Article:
Vulnerable children and families often have to cope with multiple challenges which do not fit the structures of children’s and adult services. In a move to focus action on those in need and bring a joined-up response, a ‘Family Pathfinder’ programme has been launched.
Children from the most vulnerable families are five times more likely to struggle with reading and writing, eight times more likely to be suspended, and ten times more likely to get into trouble with the law.
The Programme will involve 15 local areas where disadvantaged families will be offered intensive help and support designed to develop understanding of how best integrated service provision can meet the families need. Each of the areas has successfully bid to lead the way in testing and developing a ground-breaking ‘think family’ approach to help their most vulnerable families.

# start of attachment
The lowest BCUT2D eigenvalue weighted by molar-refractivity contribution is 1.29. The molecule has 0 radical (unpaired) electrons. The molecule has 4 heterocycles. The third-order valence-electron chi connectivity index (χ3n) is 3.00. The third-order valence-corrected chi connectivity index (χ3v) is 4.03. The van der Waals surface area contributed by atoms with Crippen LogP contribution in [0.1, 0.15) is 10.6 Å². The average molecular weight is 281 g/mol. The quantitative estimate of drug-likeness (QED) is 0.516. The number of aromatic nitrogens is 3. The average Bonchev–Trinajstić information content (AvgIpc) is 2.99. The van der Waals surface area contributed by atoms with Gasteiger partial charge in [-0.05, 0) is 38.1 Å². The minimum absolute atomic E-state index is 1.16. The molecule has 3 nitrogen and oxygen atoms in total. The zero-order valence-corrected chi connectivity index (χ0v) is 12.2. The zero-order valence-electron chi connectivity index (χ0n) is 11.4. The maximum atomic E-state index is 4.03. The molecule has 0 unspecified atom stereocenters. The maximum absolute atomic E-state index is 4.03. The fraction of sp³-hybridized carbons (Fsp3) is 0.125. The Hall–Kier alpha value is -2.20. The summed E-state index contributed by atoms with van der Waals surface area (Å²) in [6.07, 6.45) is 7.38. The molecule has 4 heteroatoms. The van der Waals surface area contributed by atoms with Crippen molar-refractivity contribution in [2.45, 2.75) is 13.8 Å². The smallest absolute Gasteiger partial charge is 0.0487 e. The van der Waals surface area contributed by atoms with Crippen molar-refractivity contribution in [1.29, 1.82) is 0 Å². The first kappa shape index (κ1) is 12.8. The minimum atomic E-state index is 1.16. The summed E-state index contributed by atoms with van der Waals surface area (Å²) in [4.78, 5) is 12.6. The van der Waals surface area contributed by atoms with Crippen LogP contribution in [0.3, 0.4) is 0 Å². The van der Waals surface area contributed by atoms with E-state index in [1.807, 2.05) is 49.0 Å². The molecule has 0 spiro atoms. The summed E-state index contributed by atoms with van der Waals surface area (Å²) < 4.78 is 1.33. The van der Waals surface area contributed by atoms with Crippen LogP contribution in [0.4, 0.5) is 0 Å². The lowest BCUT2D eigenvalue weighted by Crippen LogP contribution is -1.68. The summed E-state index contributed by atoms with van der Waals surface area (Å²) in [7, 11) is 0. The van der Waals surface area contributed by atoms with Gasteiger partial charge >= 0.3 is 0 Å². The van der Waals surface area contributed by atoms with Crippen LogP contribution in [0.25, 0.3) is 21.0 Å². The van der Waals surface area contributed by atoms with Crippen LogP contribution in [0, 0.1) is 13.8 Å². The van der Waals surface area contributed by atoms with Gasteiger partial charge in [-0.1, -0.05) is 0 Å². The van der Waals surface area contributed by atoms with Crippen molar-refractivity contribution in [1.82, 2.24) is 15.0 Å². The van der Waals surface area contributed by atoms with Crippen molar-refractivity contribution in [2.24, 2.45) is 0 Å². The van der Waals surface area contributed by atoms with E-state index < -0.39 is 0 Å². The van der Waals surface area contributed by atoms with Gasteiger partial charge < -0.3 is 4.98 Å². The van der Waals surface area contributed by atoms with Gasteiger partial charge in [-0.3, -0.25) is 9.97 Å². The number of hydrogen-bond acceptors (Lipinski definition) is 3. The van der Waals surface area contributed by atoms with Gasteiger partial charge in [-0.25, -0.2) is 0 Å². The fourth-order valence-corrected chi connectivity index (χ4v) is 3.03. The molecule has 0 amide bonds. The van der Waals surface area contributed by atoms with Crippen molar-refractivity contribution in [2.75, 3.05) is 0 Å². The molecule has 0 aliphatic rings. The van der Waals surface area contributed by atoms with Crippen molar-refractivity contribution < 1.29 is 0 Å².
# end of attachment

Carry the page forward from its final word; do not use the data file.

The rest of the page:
The ‘Think Family’ approach has been developed by the Cabinet Office’s Social Exclusion Task Force. It aims to ensure that adult and children’s services join up to respond to the needs of whole families. The approach builds on the learning from effective whole family support packages such as Family Intervention Projects. Around 140,000 families in Britain experience 5 or more multiple and complex problems such as worklessness, poor mental health or substance misuse.
Six of the Family Pathfinders will also receive additional funding to deliver services for families with young carers. The aim is to help ensure that children in these families do not have to take on inappropriate caring roles.The 2001 Census indicated there were some 150,000 young carers across England and Wales. Most are aged between 12 and 14 and provide between 1 and 19 hours of care per week but a significant minority, some 16 per cent, were caring for between 20 and 50 hours or more per week.